Evidence suggests that rates of child marriage have increased in the Middle East due to the Syrian conflict and the resultant displacement. Increased child marriage during conflict and displacement is not unique to the Syrian crisis as prior evidence suggests that vulnerability to early marriage is heightened during conflicts and natural disasters. Economic necessity and a desire to protect girls from harassment and sexual violence at the hands of strangers are thought to be underlying contributors to child marriage but there are undoubtedly other unrecognized factors related to cultural and social norms which have been impacted from experiences of trauma and loss due to the conflict. 
 
To provide new insight into the societal, economic, security, religious and psychosocial factors contributing to child marriage among Syrian refugees in Lebanon, we used an innovative mixed qualitative/quantitative data capture instrument, Cognitive Edge’s SenseMaker. With electronic data entry on tablets, SenseMaker offers the capability to efficiently collect and analyze large quantities of data in the form of self-interpreted micro-narratives. Because participants interpret their own narratives, researcher interpretation bias is reduced and the stories can be directly accessed to contextualize the quantitative data, which derives from participants’ interpretation of the experiences shared in their narratives.
 
Example of the project’s SenseMaker data output.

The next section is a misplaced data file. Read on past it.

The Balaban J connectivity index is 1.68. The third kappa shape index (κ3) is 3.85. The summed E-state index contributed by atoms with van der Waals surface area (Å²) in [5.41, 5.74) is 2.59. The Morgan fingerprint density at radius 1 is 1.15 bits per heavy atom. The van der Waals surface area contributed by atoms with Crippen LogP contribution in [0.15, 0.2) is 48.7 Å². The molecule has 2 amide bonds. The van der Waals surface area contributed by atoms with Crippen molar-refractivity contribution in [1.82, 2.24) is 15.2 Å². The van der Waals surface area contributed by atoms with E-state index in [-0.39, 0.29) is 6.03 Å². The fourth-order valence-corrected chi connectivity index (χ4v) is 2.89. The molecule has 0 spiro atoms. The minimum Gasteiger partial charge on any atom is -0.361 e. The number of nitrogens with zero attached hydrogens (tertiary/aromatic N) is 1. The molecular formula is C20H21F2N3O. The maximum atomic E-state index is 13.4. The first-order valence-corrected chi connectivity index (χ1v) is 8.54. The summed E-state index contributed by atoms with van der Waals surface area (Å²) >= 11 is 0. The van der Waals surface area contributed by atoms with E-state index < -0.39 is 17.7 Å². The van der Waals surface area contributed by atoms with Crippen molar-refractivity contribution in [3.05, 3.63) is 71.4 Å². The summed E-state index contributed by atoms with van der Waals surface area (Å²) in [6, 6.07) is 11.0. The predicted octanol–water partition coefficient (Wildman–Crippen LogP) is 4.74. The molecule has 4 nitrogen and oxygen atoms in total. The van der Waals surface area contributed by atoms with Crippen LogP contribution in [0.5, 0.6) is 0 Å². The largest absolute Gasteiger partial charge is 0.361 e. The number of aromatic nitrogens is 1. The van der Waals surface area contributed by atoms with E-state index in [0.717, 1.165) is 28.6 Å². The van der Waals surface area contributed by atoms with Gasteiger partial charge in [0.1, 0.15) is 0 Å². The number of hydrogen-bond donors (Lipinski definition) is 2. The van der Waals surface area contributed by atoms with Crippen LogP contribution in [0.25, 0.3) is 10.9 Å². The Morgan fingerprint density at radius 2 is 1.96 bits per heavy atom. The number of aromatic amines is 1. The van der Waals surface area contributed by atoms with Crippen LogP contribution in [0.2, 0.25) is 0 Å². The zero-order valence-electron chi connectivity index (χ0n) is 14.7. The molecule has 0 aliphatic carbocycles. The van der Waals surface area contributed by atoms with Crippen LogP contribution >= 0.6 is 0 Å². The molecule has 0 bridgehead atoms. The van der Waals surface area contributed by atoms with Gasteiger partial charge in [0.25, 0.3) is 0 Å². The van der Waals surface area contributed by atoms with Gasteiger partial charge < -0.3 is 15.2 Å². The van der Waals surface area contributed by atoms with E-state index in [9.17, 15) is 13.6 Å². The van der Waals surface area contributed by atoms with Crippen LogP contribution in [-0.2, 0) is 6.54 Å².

Each blue dot represents how one participant
responded to the question asked. Red circles
identify clustered responses and percentages
refer to how many people responded in each cluster.

In July and August 2016, a team of 12 trained Syrian/Lebanese interviewers electronically collected 1,422 self-interpreted micro-narratives from 1,346 unique participants on the experiences of Syrian girls in Lebanon. The SenseMaker interviews were conducted with married and unmarried Syrian girls, Syrian mothers and fathers, as well as married and unmarried Syrian/Lebanese men and a variety of community leaders in Beirut, Beqaa, and Tripoli. Data management and preliminary analysis were performed by QED Insight and results will be further analyzed in Tableau, which facilitates pattern recognition across the various subgroups through disaggregation of the data by various demographic characteristics as well as other contextualizing factors such as length of time spent in Lebanon, emotional tone of the story, etc. In doing so, researchers can ascertains patterns in stories to obtain insights that present alternative and diverse points of view.